Evangelicals and American History

Frances Fitzgerald’s The Evangelicals: The Struggle to Shape America is an outstanding work of history. A hefty 700 pages, the book is comprehensive without losing voice or focus. It’s a pleasure to read. It’s also the kind of work that should be read by many. Understanding the evangelical tradition in the United States is essential to deeper comprehension of American culture and politics.

Fitzgerald is a Pulitzer prize winning author and journalist. Her aim here is to give a comprehensive review of the evangelical movement from the First Great Awakening in colonial America through the present. The book’s focus, though, is on more recent events, from the 1970s to the present. It is a work of synthesis and integration. Fitzgerald has read the scholarship extensively. The Evangelicals has a learned feel to it but it is not pedantic.

Evangelicals are Protestants who believe that the Bible is the ultimate religious authority. They come from many traditions. Evangelicalism is an expansive term and it has changed over the years. Common to all evangelicals is enthusiastic preaching of the gospels. The origin of the term comes from Greek for “good news.”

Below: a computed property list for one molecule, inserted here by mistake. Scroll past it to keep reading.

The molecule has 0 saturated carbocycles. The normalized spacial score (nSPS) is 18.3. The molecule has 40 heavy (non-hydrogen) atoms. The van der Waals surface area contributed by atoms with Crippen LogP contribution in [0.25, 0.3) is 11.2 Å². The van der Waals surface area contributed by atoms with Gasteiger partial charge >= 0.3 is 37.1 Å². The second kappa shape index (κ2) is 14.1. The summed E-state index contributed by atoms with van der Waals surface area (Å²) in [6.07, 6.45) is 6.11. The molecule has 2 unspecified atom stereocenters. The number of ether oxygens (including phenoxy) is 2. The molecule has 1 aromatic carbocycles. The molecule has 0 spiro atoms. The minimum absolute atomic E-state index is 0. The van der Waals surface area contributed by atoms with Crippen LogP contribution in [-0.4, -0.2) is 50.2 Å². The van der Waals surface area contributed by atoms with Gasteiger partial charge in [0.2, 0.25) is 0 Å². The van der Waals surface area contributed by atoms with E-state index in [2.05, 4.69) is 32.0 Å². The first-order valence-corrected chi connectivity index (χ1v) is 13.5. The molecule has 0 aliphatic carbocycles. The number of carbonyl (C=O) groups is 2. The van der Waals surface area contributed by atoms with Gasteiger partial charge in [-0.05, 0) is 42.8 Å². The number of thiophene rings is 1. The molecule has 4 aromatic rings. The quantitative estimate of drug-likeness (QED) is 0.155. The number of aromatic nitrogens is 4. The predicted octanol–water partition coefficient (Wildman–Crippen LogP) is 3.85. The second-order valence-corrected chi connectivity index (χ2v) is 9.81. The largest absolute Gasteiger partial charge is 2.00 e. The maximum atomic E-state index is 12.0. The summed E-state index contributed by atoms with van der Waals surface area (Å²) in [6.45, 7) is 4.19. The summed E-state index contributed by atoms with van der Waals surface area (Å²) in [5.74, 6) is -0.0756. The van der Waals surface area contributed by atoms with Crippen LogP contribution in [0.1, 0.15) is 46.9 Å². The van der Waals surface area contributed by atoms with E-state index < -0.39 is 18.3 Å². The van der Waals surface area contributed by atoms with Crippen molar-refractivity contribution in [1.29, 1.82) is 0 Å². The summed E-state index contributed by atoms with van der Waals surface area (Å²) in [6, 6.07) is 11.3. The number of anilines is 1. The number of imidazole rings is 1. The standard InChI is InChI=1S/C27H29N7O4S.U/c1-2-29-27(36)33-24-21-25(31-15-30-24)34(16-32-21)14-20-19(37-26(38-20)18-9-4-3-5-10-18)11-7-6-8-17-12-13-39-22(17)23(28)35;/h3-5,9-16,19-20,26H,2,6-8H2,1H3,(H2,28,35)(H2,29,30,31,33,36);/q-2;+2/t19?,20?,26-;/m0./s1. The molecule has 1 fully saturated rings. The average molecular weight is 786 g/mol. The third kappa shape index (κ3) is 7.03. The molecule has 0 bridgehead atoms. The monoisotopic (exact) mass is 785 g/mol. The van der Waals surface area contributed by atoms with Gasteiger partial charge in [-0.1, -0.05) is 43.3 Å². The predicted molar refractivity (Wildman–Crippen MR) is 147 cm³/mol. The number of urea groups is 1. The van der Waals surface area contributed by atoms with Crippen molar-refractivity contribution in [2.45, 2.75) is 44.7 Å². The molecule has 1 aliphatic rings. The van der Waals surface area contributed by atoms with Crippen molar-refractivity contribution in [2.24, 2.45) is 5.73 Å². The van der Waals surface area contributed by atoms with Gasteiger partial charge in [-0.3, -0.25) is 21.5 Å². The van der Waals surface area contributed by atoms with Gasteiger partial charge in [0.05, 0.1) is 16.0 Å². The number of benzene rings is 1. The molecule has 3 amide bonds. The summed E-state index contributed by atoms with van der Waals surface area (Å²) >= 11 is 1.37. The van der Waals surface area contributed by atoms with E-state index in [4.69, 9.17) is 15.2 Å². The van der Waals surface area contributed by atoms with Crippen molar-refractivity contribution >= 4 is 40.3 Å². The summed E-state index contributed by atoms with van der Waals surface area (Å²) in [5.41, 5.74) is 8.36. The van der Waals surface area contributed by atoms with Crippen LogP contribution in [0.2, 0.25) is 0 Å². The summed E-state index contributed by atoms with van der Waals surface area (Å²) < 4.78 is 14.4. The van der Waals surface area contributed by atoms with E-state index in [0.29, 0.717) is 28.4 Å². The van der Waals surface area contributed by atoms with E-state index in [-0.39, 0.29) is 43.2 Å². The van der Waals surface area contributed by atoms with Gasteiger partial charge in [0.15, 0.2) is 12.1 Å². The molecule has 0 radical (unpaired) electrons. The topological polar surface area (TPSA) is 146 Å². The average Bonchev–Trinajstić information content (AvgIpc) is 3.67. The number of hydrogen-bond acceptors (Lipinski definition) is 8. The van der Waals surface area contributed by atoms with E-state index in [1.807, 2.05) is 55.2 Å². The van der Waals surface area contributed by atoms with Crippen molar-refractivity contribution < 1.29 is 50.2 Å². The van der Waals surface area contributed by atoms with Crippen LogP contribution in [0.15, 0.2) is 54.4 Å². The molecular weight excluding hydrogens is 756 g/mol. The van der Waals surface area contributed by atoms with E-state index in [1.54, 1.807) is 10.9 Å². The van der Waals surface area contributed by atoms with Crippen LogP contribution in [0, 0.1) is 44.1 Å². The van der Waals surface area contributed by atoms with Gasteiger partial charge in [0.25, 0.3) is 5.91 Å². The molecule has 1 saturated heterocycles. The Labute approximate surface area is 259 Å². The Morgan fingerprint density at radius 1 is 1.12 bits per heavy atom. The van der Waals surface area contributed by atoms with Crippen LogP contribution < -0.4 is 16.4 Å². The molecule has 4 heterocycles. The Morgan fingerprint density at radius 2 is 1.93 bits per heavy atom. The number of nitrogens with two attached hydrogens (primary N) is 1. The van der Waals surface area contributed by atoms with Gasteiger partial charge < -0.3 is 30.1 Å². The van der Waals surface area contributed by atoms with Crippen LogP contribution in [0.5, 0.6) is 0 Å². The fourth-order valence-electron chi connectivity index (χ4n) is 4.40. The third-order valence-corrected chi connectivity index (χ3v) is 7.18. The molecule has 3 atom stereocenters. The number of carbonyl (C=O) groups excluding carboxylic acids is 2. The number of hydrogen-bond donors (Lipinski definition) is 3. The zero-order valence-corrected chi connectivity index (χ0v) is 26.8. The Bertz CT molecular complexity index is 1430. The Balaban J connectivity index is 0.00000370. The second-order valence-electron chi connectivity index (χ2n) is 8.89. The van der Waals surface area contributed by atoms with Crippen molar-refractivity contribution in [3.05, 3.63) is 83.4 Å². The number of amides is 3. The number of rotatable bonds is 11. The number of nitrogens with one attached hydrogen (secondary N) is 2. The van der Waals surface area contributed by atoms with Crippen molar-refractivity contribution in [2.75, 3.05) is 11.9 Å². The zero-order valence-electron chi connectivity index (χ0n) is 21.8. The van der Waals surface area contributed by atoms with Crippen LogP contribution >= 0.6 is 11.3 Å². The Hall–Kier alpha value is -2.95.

The books is not just about religion. It explains the thread of the evangelical movement, and its leadership, with great awareness of the political environment. Fitzgerald’s focus give us a much better comprehension of what is, and who is, the Christian right. Perhaps the book’s greatest argument and takeaway is that regardless of the waxing and waning of the Christian right in the past fifty years, the movement’s underlying values – the spirit that animates it – were forged in the nineteenth century. Historical knowledge is essential.

The book, in fact, made me want to go back to the classroom to teach history. The evangelical tradition in American has been important for centuries. I have taught survey courses and reading The Evangelicals has highlighted to me just how important. The book offers and extremely helpful lens for understanding.

David Potash